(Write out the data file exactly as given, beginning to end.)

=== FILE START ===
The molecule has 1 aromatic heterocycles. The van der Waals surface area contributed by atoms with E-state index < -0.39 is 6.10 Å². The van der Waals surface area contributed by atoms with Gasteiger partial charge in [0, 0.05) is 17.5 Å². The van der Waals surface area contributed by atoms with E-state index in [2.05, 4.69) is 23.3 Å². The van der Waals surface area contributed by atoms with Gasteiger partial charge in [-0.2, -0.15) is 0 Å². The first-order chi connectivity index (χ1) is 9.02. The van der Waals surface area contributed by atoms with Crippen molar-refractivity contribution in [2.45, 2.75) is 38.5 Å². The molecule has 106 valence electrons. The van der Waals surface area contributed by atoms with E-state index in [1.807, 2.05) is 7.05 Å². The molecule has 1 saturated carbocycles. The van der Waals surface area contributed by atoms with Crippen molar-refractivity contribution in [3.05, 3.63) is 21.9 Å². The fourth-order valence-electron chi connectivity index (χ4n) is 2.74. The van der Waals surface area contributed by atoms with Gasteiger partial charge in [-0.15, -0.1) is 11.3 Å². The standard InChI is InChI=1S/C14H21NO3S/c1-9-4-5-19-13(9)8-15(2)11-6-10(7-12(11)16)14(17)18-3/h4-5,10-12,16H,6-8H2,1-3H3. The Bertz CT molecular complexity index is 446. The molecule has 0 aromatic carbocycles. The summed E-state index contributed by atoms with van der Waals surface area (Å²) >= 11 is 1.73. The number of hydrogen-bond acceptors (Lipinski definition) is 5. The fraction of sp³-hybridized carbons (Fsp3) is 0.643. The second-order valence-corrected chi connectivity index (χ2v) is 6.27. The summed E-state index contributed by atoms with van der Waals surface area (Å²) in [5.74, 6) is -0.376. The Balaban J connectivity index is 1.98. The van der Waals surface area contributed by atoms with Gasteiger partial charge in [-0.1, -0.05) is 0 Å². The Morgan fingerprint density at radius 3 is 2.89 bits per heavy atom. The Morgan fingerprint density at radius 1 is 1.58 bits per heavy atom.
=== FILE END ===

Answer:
The molecule has 1 aromatic heterocycles. The van der Waals surface area contributed by atoms with E-state index < -0.39 is 6.10 Å². The van der Waals surface area contributed by atoms with Gasteiger partial charge in [0, 0.05) is 17.5 Å². The van der Waals surface area contributed by atoms with E-state index in [2.05, 4.69) is 23.3 Å². The van der Waals surface area contributed by atoms with Gasteiger partial charge in [-0.2, -0.15) is 0 Å². The first-order chi connectivity index (χ1) is 9.02. The van der Waals surface area contributed by atoms with Crippen molar-refractivity contribution in [2.45, 2.75) is 38.5 Å². The molecule has 106 valence electrons. The van der Waals surface area contributed by atoms with E-state index in [1.807, 2.05) is 7.05 Å². The molecule has 1 saturated carbocycles. The van der Waals surface area contributed by atoms with Crippen molar-refractivity contribution in [3.05, 3.63) is 21.9 Å². The fourth-order valence-electron chi connectivity index (χ4n) is 2.74. The van der Waals surface area contributed by atoms with Gasteiger partial charge in [-0.15, -0.1) is 11.3 Å². The standard InChI is InChI=1S/C14H21NO3S/c1-9-4-5-19-13(9)8-15(2)11-6-10(7-12(11)16)14(17)18-3/h4-5,10-12,16H,6-8H2,1-3H3. The Bertz CT molecular complexity index is 446. The molecule has 0 aromatic carbocycles. The summed E-state index contributed by atoms with van der Waals surface area (Å²) >= 11 is 1.73. The number of hydrogen-bond acceptors (Lipinski definition) is 5. The fraction of sp³-hybridized carbons (Fsp3) is 0.643. The second-order valence-corrected chi connectivity index (χ2v) is 6.27. The summed E-state index contributed by atoms with van der Waals surface area (Å²) in [5.74, 6) is -0.376. The Balaban J connectivity index is 1.98. The van der Waals surface area contributed by atoms with Gasteiger partial charge in [-0.1, -0.05) is 0 Å². The Morgan fingerprint density at radius 3 is 2.89 bits per heavy atom. The Morgan fingerprint density at radius 1 is 1.58 bits per heavy atom.